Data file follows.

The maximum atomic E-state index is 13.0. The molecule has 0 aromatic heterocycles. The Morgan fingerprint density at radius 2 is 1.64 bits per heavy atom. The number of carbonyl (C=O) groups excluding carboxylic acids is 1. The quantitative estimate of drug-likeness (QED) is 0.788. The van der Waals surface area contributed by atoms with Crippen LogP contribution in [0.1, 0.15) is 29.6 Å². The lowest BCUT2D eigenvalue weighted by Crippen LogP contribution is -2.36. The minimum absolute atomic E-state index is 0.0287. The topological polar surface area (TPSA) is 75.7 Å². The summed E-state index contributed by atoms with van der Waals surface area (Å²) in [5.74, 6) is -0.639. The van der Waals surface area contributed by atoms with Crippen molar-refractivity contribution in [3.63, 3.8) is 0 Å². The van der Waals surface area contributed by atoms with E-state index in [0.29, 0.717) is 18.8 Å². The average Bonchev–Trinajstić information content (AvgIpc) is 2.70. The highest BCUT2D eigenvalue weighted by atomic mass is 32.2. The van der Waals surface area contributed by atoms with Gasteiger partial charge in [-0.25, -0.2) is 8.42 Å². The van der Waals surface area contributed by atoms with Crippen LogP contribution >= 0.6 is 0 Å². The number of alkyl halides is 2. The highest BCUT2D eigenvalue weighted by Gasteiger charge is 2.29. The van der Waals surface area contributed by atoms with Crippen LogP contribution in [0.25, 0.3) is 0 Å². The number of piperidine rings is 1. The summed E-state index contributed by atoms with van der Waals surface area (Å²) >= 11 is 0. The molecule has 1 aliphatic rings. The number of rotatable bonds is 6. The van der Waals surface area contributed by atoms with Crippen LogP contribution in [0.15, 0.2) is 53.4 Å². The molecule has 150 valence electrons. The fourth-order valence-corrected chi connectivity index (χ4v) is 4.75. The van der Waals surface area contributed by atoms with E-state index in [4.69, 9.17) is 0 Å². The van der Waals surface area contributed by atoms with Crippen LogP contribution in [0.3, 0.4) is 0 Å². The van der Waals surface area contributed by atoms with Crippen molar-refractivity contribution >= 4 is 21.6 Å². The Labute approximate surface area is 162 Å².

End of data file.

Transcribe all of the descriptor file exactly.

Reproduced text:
The maximum atomic E-state index is 13.0. The molecule has 0 aromatic heterocycles. The Morgan fingerprint density at radius 2 is 1.64 bits per heavy atom. The number of carbonyl (C=O) groups excluding carboxylic acids is 1. The quantitative estimate of drug-likeness (QED) is 0.788. The van der Waals surface area contributed by atoms with Crippen LogP contribution in [0.1, 0.15) is 29.6 Å². The lowest BCUT2D eigenvalue weighted by Crippen LogP contribution is -2.36. The minimum absolute atomic E-state index is 0.0287. The topological polar surface area (TPSA) is 75.7 Å². The summed E-state index contributed by atoms with van der Waals surface area (Å²) in [5.74, 6) is -0.639. The van der Waals surface area contributed by atoms with Crippen molar-refractivity contribution in [3.63, 3.8) is 0 Å². The van der Waals surface area contributed by atoms with E-state index in [0.29, 0.717) is 18.8 Å². The average Bonchev–Trinajstić information content (AvgIpc) is 2.70. The highest BCUT2D eigenvalue weighted by atomic mass is 32.2. The van der Waals surface area contributed by atoms with Gasteiger partial charge in [-0.25, -0.2) is 8.42 Å². The van der Waals surface area contributed by atoms with Crippen LogP contribution >= 0.6 is 0 Å². The number of alkyl halides is 2. The highest BCUT2D eigenvalue weighted by Gasteiger charge is 2.29. The van der Waals surface area contributed by atoms with Crippen LogP contribution in [0.25, 0.3) is 0 Å². The number of piperidine rings is 1. The summed E-state index contributed by atoms with van der Waals surface area (Å²) >= 11 is 0. The molecule has 1 aliphatic rings. The number of rotatable bonds is 6. The van der Waals surface area contributed by atoms with Crippen LogP contribution in [0.15, 0.2) is 53.4 Å². The molecule has 150 valence electrons. The fourth-order valence-corrected chi connectivity index (χ4v) is 4.75. The van der Waals surface area contributed by atoms with E-state index in [4.69, 9.17) is 0 Å². The van der Waals surface area contributed by atoms with Crippen LogP contribution in [0.3, 0.4) is 0 Å². The van der Waals surface area contributed by atoms with Crippen molar-refractivity contribution >= 4 is 21.6 Å². The Labute approximate surface area is 162 Å².